The "Dogships" were all F-86s at the end of the day, which meant they were relatively simple to operate and didn't require a whole lot of specialized GSE for support---manning up was still done The Old Way in the "Dogs". This pristine example of the type is an F-86L assigned to the 71st FIS/30th AD and was a flight commander's aircraft when she had her portrait taken in early 1957. Note that both variants of the F-86D had a retracting step to replace the obsoleted gun panel that was used for entrance and egress on the F-86A thrugh F.  Isham Collection

The 83rd FIS had the F-86L on strength when this photograph of 53-0598 was taken in 1958. We're guessing she's either going into or, more likely, judging from all that masking tape, coming out of a visit to Corrosion Control. Note the deployed slats; none of the "Dogships" had hard wings.  Isham Collection

The "Sabre Dog" was a dying breed in the regular Air Force by 1959, but a few were still in squadron service even though most of the F-86Ds and Ls were quickly going to the Guard. 53-0803 was with the 95th FIS when photographed at Scott AFB in 1959. She doesn't look bad at all, but her days as an effective interceptor are pretty much behind her. For the next 20 years ADC would belong to the delta, but that's a different story.  Isham Collection

It's time to end today's look at the F-86D family but there's more to come, so stay tuned. We aren't done with the "Dog" just yet!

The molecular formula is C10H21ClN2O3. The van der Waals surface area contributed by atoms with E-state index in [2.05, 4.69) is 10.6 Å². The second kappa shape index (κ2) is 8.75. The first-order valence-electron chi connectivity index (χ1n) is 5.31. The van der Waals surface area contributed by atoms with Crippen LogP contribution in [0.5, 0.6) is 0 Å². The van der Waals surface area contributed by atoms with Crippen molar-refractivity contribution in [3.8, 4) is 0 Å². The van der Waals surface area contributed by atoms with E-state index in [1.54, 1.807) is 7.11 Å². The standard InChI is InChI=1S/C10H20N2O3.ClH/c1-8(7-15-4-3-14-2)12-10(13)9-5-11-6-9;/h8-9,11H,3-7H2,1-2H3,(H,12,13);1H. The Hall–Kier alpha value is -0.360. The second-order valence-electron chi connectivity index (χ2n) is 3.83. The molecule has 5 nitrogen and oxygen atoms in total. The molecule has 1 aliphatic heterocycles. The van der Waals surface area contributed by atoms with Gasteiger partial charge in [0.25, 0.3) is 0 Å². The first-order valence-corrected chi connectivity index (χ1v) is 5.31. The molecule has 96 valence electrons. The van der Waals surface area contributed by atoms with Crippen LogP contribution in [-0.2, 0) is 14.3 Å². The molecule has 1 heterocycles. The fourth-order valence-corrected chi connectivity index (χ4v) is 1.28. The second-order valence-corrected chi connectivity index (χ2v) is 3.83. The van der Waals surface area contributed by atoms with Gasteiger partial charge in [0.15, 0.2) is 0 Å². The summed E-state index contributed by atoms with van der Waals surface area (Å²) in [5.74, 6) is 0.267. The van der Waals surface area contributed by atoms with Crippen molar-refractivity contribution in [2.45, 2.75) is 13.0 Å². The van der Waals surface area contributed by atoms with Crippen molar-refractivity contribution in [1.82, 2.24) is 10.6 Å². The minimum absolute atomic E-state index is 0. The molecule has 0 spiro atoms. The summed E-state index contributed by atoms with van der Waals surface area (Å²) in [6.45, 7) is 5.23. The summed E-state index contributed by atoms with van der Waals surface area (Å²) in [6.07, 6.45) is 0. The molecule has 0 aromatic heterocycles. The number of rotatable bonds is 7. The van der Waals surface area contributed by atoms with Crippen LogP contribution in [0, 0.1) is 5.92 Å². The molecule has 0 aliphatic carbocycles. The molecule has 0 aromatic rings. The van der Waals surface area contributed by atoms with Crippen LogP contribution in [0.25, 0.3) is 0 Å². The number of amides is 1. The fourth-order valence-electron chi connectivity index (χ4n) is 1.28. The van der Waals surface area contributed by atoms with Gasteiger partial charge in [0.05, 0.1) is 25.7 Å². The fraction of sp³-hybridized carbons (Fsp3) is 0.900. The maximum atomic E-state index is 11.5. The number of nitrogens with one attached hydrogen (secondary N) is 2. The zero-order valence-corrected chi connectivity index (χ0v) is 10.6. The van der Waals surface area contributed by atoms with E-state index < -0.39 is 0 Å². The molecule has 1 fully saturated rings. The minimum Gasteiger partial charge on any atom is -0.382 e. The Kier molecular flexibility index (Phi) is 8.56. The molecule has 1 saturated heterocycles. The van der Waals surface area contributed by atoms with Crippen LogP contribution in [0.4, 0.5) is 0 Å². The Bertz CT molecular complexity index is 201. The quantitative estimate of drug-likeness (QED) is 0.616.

Some "Thuds" in Europe

It's a familiar story, and most amateur aviation historians can quote it chapter and verse: The F-105D Thunderchief was built for nuclear war but ended up being attrited into oblivion in Southeast Asia. That's a pretty fair assessment of  what happened, but there's a part that some folks don't know about---the "Thud" stayed around in Europe far longer than a lot of folks realize. Let's take a look back at the F-105D while the type was assigned to the 36th TFW assigned to Bitburg AB, Germany, in 1965.

Welcome to France! The year was 1965, and these F-105D-10-REs from the 36th were spending a little time at Laon. The European-based "Thuds" had mostly gone through Operation Lookalike's application of silver lacquer by the time this photo was taken from a taxiing C-47 by former co-worker Richard Franke. The Silver Air Force was on its way out, but it was going out with a bang.  Franke

60-0450 was another F-105D-10-RE and was showing the effects of operational life on the continent when this photo was taken in July of 1965. USAFE's "Thuds" didn't have racks for external ordnance, but were still fitted out for the tactical nuclear strike mission utilizing their rotary bomb bays. Those days of dedicated nuclear strike were about to change forever...  Franke

It rains quite a bit in western Europe, and the ramp at Laon frequently looked like it does in this photo. The F-105D had as good an all-weather capability as any tactical aircraft in the world during this time period, though, and was considerd to be a true all-weather strike fighter. 0471 survived both USAFE and the Vietnam War to be restored for the Yanks Air Museum in 2002. She was one of the few.  Franke